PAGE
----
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Nissan Pathfinder

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  • li_sailorli_sailor Posts: 1,081
    Drew...you commented on my post re steep driveway in snow (8-10"). You said:

    "For uphill sections in deep snow, low range is good. However, keep in mind that with low range, you have over 2 times the amount of torque going to the wheels. This will make them easier to break free on slippery surfaces, and that may cause your vehicle to dig into the ground and get stuck. Just something to be aware of. Have fun in the snow! Wish there was some here..."

    I'm not sure what you meant other than that you should keep rpms down for good traction. Did you mean something else/more? Isn't torque always higher the lower the gear? Did you mean I might be better off with 4Hi? I was going 15-20mph, though..isn't Lo better for that speed? I'm new to 4WD so I'm always looking for info. I'm not new to snow though...and I've gotten pretty good at handling a car in snow. Still, it was great to have that mucho extra traction when I needed it. What a difference.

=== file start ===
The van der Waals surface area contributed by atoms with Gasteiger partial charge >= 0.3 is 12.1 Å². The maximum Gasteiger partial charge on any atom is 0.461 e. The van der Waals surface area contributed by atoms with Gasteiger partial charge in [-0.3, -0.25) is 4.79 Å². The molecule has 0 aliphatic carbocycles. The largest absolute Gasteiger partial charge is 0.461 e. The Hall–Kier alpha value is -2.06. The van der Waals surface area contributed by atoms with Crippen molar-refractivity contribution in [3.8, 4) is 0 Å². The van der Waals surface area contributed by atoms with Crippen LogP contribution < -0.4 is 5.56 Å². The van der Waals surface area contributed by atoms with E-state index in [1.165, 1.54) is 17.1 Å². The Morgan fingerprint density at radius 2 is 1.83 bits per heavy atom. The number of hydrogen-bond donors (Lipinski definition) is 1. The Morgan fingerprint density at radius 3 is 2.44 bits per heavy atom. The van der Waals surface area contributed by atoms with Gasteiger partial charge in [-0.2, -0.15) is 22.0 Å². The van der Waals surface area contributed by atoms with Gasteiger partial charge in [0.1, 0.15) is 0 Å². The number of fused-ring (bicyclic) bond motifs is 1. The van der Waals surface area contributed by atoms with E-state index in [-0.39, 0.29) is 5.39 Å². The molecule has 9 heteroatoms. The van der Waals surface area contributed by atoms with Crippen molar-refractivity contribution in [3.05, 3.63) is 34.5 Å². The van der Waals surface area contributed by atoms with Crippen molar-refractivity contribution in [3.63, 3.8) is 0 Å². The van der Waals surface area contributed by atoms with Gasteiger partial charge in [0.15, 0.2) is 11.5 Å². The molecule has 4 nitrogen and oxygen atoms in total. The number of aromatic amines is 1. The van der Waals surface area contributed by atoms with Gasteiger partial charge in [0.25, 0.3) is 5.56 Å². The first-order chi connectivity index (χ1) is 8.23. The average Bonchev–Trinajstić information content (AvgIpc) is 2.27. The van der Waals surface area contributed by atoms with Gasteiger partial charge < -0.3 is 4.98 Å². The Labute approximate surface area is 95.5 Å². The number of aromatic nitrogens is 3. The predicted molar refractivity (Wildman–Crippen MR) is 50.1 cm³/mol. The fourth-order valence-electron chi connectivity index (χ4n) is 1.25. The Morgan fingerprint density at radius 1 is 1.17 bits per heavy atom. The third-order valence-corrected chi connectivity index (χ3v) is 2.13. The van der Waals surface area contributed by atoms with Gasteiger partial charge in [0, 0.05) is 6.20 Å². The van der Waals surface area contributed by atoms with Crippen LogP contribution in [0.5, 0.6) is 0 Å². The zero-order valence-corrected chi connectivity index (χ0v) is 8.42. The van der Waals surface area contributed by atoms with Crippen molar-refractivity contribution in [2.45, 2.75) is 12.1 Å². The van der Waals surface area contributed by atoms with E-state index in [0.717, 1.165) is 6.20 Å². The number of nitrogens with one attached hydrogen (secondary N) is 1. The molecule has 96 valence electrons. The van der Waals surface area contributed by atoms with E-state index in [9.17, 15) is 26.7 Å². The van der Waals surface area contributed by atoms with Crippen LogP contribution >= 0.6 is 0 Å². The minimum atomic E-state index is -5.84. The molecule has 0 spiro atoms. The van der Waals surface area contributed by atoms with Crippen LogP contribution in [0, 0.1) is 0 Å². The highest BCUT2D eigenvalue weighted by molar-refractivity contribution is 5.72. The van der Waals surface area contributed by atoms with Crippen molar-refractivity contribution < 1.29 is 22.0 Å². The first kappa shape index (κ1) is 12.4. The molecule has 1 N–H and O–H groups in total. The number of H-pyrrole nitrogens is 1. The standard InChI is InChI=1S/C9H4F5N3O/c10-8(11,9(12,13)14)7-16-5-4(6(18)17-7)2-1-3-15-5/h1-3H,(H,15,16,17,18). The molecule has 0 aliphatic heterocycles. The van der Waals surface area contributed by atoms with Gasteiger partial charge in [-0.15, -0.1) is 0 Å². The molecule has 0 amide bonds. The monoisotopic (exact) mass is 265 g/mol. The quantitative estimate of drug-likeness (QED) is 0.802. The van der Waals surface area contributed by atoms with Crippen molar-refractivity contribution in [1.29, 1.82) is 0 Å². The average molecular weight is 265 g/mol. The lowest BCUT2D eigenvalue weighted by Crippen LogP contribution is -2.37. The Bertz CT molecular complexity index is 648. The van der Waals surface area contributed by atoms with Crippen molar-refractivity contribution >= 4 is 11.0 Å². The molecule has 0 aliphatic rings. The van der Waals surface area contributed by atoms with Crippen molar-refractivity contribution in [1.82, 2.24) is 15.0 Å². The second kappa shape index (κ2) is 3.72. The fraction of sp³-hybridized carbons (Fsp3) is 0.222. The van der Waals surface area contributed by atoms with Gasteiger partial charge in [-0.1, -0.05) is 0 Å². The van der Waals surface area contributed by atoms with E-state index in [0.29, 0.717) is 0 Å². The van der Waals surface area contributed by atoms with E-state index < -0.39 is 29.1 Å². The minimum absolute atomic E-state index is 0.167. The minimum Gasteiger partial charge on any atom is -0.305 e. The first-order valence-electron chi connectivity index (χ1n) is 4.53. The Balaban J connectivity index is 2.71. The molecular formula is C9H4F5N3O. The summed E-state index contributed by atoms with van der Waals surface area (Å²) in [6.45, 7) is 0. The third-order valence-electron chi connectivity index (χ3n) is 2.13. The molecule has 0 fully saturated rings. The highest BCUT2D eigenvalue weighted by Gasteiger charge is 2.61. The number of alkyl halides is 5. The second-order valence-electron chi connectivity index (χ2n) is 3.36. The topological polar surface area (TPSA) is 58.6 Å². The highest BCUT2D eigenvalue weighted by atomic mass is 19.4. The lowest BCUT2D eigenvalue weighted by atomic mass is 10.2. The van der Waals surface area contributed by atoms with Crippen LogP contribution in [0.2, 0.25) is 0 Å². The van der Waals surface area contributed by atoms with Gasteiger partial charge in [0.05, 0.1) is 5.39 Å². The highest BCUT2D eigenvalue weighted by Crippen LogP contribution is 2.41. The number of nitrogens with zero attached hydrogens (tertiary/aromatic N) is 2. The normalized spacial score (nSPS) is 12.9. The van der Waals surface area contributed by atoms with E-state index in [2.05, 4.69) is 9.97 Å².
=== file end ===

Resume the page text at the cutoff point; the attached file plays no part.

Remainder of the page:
• Well, it finally happen, got a few scratches on the rear bumper, my 8 year was trying to put his bike in the back, could not wait for dad, so there are five scratches, a couple of them are deep enough to show the black of the bumper,I think the others can be rubbed out, can this be fixed by the dealer or take it to a body shop or get some touch up paint from the dealer ?
  • pathy57pathy57 Posts: 25